In succeeding years, the sentiment of this early statement continued…
David Roebuck interprets the history of the COG in a progressive sanctification lens. “As long as something is not contrary to the New Testament, Christians should give one another “equal rights and privileges to read, believe and practice for themselves in all matters of religion . . ..”
“In the 1940s deep division arose between proponents of differing views of sanctification. Charles W. Conn characterized the ensuing debate as “centered not so much on the reality of sanctification as on the time and process of its inception in the human heart. Some held vigorously that it is an instantaneous or ‘definite,’ work of grace, and others believed it to be continual and progressive.” In the midst of this debate, the church saw the need for a clarifying statement of faith and adopted the following Declaration of Faith in 1948.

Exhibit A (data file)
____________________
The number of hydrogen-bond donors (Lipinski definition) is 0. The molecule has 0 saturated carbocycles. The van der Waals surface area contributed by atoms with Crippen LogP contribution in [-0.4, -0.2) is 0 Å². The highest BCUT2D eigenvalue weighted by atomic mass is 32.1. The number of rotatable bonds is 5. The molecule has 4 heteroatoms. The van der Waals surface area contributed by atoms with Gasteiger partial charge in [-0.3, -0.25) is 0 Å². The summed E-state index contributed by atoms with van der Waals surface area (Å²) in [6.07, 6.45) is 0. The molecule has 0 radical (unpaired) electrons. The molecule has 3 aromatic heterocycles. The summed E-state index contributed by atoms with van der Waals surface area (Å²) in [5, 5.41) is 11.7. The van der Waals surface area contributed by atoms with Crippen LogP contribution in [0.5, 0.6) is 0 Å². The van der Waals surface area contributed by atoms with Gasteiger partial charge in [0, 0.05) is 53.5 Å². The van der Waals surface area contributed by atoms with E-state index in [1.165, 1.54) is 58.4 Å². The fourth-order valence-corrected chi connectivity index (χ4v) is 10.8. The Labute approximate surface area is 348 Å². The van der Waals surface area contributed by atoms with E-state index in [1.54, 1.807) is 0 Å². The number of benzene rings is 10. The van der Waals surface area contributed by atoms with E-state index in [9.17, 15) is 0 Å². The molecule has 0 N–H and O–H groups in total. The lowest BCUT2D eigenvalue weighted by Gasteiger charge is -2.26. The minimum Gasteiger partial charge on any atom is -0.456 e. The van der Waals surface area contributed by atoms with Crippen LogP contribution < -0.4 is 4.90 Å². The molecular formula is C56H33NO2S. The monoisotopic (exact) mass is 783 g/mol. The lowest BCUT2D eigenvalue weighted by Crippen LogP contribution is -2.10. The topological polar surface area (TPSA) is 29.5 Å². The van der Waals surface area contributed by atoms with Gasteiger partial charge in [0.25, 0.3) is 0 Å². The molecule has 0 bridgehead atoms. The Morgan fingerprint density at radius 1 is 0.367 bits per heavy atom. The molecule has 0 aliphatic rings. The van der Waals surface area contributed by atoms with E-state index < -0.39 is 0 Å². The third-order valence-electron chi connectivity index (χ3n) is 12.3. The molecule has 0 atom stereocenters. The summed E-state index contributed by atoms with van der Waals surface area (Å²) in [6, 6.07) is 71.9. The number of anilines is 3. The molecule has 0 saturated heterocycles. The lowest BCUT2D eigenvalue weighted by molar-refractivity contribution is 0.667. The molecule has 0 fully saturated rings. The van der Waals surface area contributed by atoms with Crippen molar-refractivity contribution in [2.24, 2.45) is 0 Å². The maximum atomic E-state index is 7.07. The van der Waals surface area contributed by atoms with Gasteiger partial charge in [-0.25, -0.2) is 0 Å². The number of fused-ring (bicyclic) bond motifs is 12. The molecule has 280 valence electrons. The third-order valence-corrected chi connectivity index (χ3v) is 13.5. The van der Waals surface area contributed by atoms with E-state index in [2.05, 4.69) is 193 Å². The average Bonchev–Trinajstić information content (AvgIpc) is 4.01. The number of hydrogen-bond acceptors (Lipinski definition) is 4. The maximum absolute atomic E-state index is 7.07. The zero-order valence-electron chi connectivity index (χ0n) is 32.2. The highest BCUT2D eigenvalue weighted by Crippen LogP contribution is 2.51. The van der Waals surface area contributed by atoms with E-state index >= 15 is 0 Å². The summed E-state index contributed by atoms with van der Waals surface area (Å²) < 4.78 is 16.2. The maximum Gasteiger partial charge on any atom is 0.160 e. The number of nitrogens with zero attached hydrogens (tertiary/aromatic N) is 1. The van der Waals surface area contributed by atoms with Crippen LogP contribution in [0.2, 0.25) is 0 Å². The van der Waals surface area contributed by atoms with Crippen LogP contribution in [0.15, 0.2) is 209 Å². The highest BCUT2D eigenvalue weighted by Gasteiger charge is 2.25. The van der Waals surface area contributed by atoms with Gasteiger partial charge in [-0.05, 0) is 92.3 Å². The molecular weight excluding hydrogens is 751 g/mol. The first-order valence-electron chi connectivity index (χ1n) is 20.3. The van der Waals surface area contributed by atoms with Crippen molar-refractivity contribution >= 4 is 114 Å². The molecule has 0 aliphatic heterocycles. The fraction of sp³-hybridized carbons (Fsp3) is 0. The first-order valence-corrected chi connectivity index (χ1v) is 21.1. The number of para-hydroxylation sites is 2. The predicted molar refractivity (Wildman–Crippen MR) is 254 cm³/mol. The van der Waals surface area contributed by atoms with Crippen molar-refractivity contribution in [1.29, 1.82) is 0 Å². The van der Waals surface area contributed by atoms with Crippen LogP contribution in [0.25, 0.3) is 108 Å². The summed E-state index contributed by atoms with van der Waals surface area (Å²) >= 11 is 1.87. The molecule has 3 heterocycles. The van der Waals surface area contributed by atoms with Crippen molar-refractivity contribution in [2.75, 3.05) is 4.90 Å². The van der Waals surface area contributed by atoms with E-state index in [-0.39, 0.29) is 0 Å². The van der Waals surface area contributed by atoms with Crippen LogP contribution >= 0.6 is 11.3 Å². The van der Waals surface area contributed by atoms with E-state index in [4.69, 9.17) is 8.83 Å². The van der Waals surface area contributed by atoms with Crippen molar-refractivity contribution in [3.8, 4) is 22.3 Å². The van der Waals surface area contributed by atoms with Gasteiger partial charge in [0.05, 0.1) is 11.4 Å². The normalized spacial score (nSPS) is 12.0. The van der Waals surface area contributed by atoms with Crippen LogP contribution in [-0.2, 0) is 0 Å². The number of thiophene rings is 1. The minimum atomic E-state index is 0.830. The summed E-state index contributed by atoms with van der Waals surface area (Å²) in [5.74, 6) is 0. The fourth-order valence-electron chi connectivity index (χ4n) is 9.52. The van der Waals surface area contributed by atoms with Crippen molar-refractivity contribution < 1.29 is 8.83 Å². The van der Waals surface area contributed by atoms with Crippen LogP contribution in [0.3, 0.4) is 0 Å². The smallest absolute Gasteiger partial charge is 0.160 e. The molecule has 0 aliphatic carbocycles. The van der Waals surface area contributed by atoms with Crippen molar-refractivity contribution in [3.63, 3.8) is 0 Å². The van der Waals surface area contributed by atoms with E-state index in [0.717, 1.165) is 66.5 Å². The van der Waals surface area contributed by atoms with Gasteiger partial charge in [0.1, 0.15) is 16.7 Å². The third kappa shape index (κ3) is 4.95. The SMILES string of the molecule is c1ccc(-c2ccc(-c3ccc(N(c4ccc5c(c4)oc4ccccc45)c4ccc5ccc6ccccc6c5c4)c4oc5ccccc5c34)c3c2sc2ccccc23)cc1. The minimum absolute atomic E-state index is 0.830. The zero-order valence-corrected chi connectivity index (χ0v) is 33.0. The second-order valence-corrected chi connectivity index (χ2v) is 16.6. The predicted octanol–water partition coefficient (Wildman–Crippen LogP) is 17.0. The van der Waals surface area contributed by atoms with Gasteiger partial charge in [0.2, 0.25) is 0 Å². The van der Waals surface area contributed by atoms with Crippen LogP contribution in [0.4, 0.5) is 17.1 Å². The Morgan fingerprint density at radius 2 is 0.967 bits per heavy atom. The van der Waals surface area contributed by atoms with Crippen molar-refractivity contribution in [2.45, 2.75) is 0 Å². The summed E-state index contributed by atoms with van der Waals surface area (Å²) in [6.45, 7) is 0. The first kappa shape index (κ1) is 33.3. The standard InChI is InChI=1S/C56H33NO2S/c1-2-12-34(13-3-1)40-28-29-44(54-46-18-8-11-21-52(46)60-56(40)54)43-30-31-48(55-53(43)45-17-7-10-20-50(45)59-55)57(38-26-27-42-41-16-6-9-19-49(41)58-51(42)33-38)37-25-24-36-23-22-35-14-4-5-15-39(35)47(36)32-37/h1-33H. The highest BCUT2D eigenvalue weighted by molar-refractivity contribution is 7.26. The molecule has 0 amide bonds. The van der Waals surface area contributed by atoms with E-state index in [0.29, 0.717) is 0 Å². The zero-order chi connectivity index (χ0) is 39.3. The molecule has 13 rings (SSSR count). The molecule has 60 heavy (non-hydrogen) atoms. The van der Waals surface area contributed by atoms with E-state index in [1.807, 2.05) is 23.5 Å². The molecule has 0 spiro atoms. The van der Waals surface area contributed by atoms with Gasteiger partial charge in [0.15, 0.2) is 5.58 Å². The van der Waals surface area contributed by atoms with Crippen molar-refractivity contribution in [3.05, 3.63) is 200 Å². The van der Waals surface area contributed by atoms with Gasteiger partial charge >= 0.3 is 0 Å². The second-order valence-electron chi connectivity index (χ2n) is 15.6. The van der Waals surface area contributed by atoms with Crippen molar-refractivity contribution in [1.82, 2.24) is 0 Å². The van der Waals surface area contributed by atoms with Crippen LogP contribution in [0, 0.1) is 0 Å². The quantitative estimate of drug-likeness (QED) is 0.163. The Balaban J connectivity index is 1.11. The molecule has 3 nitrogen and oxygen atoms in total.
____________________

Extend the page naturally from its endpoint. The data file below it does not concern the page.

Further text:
This declaration was not considered a new doctrine or an exhaustive creed but simply a statement of what the church had always believed was taught in the New Testament. The language on sanctification remained Wesleyan-holiness, but the church allowed individuals the right to interpret “subsequent” as logical rather than temporal.”
This is relative rationale. It does not matter what you believe as long as your heart is in the right place!
What are your thoughts?
In succeeding years, the sentiment of this early statement continued to guide the theological life of the movement. Occasionally, needs for further statements arose in the on-going life of the church, however. In 1910, the Assembly appointed a committee to prepare examination questions and biblica…